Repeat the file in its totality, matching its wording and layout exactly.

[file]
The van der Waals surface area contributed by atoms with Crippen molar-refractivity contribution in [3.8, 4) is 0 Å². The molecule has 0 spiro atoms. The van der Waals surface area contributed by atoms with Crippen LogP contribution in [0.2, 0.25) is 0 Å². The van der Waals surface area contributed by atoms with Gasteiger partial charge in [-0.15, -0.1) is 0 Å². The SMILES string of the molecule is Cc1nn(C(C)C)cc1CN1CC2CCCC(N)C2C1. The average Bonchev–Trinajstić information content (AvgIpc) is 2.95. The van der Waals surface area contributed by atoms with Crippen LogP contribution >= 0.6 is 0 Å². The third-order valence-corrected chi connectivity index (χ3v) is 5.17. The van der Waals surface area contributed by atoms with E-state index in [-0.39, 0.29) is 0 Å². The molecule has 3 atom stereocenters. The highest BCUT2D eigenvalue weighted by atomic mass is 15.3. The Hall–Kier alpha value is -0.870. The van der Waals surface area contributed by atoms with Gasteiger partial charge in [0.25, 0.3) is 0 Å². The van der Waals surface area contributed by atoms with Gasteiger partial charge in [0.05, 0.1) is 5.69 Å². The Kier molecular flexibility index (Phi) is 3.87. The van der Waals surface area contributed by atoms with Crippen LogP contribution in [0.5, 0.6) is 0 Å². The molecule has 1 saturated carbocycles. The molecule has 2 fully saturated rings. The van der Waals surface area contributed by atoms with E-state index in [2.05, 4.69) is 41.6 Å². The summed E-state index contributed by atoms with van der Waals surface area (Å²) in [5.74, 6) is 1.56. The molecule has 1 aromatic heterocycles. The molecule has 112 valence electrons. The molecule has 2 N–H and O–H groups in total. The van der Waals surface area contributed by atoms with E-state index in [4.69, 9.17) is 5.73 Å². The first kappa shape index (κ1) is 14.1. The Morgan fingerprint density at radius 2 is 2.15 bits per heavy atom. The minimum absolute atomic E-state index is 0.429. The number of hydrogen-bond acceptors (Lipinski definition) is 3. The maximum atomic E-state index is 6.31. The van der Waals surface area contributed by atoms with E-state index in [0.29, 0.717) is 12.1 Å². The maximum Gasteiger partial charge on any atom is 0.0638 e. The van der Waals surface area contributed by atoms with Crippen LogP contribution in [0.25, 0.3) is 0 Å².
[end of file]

The van der Waals surface area contributed by atoms with Crippen molar-refractivity contribution in [3.8, 4) is 0 Å². The molecule has 0 spiro atoms. The van der Waals surface area contributed by atoms with Crippen LogP contribution in [0.2, 0.25) is 0 Å². The van der Waals surface area contributed by atoms with Gasteiger partial charge in [-0.15, -0.1) is 0 Å². The SMILES string of the molecule is Cc1nn(C(C)C)cc1CN1CC2CCCC(N)C2C1. The average Bonchev–Trinajstić information content (AvgIpc) is 2.95. The van der Waals surface area contributed by atoms with Crippen LogP contribution >= 0.6 is 0 Å². The third-order valence-corrected chi connectivity index (χ3v) is 5.17. The van der Waals surface area contributed by atoms with E-state index in [-0.39, 0.29) is 0 Å². The molecule has 3 atom stereocenters. The highest BCUT2D eigenvalue weighted by atomic mass is 15.3. The Hall–Kier alpha value is -0.870. The van der Waals surface area contributed by atoms with Gasteiger partial charge in [0.25, 0.3) is 0 Å². The van der Waals surface area contributed by atoms with Gasteiger partial charge in [0.05, 0.1) is 5.69 Å². The Kier molecular flexibility index (Phi) is 3.87. The van der Waals surface area contributed by atoms with Crippen LogP contribution in [0.5, 0.6) is 0 Å². The molecule has 1 saturated carbocycles. The molecule has 2 fully saturated rings. The van der Waals surface area contributed by atoms with E-state index in [2.05, 4.69) is 41.6 Å². The summed E-state index contributed by atoms with van der Waals surface area (Å²) in [5.74, 6) is 1.56. The molecule has 1 aromatic heterocycles. The molecule has 112 valence electrons. The molecule has 2 N–H and O–H groups in total. The van der Waals surface area contributed by atoms with E-state index in [4.69, 9.17) is 5.73 Å². The first kappa shape index (κ1) is 14.1. The Morgan fingerprint density at radius 2 is 2.15 bits per heavy atom. The minimum absolute atomic E-state index is 0.429. The number of hydrogen-bond acceptors (Lipinski definition) is 3. The maximum atomic E-state index is 6.31. The van der Waals surface area contributed by atoms with E-state index in [0.29, 0.717) is 12.1 Å². The maximum Gasteiger partial charge on any atom is 0.0638 e. The van der Waals surface area contributed by atoms with Crippen LogP contribution in [0.25, 0.3) is 0 Å².